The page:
Fentimans Tonic Water

Fentimans Tonic Water

Launched in 2007, Fentimans Tonic Water is a stalwart on the botanically flavored tonic water scene. It has an organic grain base, which is then flavored with lemongrass and quinine bark. It was known for the fact that it included its own botanicals. Fentimans Tonic Water rightly could be described as a tonic water you might drink on its own. The added flavors make Fentimans almost a soda in its own right.

But also since the first time we reviewed Fentimans tonic, the lemongrass isn’t all that unusual in gin period.¬†As the gin community has opened up to lemongrass as a gin botanical, I think it’s also opened up to botanicals in their G&T.

Tasting Notes

Clean and refreshing on the palate. At first the lemongrass comes across as a bit more citrusy, mellowing out as the quinine and bitterness refreshes the palate. Lemongrass on the finish. Subtly sweet, it’s gentle and not cloying in the slightest. I would definitely drink it on its own.

The bubbles are medium sized and have a pleasant texture; however they dissipate quickly. The fizz in Fentimans Tonic supports the botanicals rather than obscuring them.

Fentimans Tonic with Gin

Citrus is a natural pairing with gin therefore the citrus notes from Fentimans Tonic are rarely unwelcome. I’ll say that I do find its overall effect slightly more lemony than lemony and herbal, especially with botanically complex gins.

I think it’s at its best dressing up a gin lacking in flavor or adding a slightly contemporary note to a more classic gin.

That being said, Fentimans is a good tonic water. People who like it will like it because of the pleasant effervescence and crisp bitter finish with a balanced sweetness. People who don’t like it will think that it distracts too much from the gin.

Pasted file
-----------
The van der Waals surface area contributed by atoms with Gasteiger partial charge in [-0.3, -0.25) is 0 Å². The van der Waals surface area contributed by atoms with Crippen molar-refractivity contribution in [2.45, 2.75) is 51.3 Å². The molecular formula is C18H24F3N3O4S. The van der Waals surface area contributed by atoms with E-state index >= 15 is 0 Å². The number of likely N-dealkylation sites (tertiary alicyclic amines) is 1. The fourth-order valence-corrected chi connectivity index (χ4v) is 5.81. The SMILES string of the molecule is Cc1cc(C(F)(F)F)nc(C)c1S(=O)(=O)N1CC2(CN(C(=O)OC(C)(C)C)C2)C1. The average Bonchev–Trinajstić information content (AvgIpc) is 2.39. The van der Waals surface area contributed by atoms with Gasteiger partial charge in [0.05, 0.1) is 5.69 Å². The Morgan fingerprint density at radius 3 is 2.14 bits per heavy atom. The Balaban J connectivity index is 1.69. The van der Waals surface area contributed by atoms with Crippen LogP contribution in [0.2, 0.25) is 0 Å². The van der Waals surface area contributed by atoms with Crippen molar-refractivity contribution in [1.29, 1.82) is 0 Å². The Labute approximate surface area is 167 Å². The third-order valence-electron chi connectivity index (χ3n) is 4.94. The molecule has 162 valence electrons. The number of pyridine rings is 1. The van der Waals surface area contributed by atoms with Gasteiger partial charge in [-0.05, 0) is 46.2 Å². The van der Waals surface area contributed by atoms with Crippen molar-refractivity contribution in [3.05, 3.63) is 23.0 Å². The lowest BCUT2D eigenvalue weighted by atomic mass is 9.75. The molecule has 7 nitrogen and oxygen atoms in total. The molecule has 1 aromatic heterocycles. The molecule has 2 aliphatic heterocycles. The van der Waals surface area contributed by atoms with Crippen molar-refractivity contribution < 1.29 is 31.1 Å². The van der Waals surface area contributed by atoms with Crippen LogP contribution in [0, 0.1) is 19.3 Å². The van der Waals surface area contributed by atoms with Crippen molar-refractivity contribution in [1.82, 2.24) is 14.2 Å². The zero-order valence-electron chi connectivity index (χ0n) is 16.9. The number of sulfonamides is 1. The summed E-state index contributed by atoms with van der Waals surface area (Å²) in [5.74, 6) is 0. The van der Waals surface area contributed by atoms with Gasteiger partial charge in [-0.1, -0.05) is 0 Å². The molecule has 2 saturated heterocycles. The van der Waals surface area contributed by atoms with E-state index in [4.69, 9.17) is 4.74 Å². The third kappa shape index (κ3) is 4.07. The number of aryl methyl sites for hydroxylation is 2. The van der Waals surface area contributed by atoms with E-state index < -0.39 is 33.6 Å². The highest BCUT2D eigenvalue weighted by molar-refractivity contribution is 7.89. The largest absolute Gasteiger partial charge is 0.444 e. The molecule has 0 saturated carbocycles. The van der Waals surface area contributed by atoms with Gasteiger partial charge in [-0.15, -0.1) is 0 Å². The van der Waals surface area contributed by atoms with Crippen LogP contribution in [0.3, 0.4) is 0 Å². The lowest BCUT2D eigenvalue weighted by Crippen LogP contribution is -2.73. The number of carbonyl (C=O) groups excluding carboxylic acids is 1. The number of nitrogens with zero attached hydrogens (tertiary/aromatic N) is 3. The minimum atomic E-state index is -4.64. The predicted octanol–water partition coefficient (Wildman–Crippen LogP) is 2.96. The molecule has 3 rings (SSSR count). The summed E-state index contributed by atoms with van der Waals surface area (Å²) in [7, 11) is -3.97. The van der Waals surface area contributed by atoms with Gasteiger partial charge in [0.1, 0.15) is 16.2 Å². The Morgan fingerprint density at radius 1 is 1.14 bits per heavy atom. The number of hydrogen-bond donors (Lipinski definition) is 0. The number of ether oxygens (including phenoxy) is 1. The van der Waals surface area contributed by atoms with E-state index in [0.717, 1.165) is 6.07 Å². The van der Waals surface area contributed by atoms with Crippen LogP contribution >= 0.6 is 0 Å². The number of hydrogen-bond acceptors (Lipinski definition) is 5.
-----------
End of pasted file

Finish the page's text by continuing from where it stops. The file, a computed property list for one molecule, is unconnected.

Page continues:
Fentimans Tonic costs about $9 for a package of four 200 mL bottles (available at Amazon).

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7 thoughts on “Fentimans Tonic Water”

  1. … just don’t mix it with Tanqueray Rangpur. It’s a tasty drink, but NOT a G&T. It’s more like a light and citrusy summer beverage which happens to have alcohol. Fentimans is the one tonic water I immediately considered drinking on its own.

  2. This is hands down my favourite tonic water. It’s not that easy to get one’s hands on it in Australia, but it is possible. As the review states it is just so fizzy and herbal. I mix it with Tanqueray 10, Beefeater 24 and to a lesser degree with Sipsmith and Junipero. I use the 125ml bottles which mix well with 30ml of gin…

  3. I had this for the first time last week with Sipsmiths. It completely overpowered the gin. Fever Tree and Schwepps (not slimline) remain my favourites.

  4. I agree that the botanicals are too much for a good G&T however this is a great stand-alone drink as a non-alcoholic alternative to a G&T for those who are pregnant or who can’t/don’t want to drink alcohol!

  5. Okay. I am not questioning your taste buds and I respect your opinion. However my my boyfriend and I were doing summer research for gin and tonics. We tasted three in total and I chose this one first. I smelt it and instantly was brought back to horrible memories of beer fest Porta potty. I’m not saying this smelt like excrement but it definitely reminded me of what ever they used to keep the john’s from smelling like human excrement.

  6. This is the worst tonic that I have ever had and I have been drinking tonic water for years. On its own or with gin either way not recommended.
    I even tried it with Angostura bitters and it still didn’t work. It has a funny taste that I cannot put my figure on? Any suggestions?

  7. One of the most harsh, bitter tonics available. Second possibly to Schweppes or Canada Dry which are both unpalatable.

    Stick with Feber Tree.